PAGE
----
A special weekend designed for families affected by autism.
The Doug Flutie, Jr. Foundation was established in 1998 by former NFL quarterback Doug Flutie and his wife, Laurie, in honor of their 3 year old son, Doug, Jr. who was diagnosed with autism. Thus, they have raised millions of dollars for families affected by autism.
Frost Valley has also had the extraordinary honor of accepting the Sponsors’ Award for Advancing a Cause in the amount of $2,500 from YMCA of the USA on Feb. 9! The recipient exuded “outstanding work toward strengthening communities,” and in essence this also helped the fund the traditional weekends.
“All of our weekends have always been open to guests and children with diverse abilities but several years ago, we observed that the needs of individuals with autism could be better met during a weekend just for them and their families. We’re so fortunate that when we see an opportunity in the communities we serve, our donors and staff are eager to take it on,” said Amanda Hinski, Director of Communications.
Weekends begin Friday night with icebreakers to create a sense of community for the families. For children with Autism Spectrum Disorder (ASD), Frost Valley’s most popular regularly-scheduled activities on Saturday and Sunday are: Pond Exploration, Candle Making, Garden/Greenhouse, Mad Science, Mega Bubble-Making, and traditional camping programs such as snow tubing, hiking, archery, and boating. The Sensory Hikes, are guided walks on nature trails with the emphasis on smells, sights, sounds, and surfaces. The Sensory Room here also displays a variety of objects that calm and focus attention.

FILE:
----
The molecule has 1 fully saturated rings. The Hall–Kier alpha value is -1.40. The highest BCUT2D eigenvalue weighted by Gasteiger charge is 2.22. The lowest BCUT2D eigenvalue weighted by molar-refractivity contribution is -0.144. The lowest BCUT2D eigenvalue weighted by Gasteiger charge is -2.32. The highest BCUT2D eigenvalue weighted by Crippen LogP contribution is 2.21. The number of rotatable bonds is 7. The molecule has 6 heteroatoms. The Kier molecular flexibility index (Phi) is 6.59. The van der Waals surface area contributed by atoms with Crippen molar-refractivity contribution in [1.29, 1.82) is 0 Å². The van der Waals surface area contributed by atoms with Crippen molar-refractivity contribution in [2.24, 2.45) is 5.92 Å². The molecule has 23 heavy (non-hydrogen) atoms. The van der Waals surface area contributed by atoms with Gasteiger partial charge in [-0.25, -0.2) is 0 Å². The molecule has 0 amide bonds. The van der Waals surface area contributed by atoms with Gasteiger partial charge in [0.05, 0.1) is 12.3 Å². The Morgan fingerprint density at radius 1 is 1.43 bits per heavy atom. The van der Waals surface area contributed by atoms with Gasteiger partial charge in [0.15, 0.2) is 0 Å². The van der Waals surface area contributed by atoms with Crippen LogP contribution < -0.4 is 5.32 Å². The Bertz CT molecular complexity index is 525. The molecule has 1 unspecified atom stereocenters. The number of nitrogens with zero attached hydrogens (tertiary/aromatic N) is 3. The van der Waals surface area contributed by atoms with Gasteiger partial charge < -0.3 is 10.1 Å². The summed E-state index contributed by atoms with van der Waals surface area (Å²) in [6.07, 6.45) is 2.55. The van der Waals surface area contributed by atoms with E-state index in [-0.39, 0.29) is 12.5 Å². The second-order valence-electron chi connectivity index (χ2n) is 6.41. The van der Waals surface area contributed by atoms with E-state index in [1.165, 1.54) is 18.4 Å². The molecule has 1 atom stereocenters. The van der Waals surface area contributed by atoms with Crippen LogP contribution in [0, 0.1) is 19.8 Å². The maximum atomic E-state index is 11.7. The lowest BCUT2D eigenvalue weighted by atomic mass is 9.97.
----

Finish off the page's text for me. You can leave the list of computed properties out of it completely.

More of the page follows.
“If there’s one thing that we’ve learned through our Autism Support Weekends and our Mainstreaming at Camp (MAC) summer camp program with Young Adult Institute (YAI), it’s that including people from all walks of life really improves communities and group experiences. We have found again and again that programs such as this not only create a welcoming and supportive environment for families affected by Autism, but they also broaden the worldview of families and individuals who may not have much interaction with people with Autism,” said Hinksi.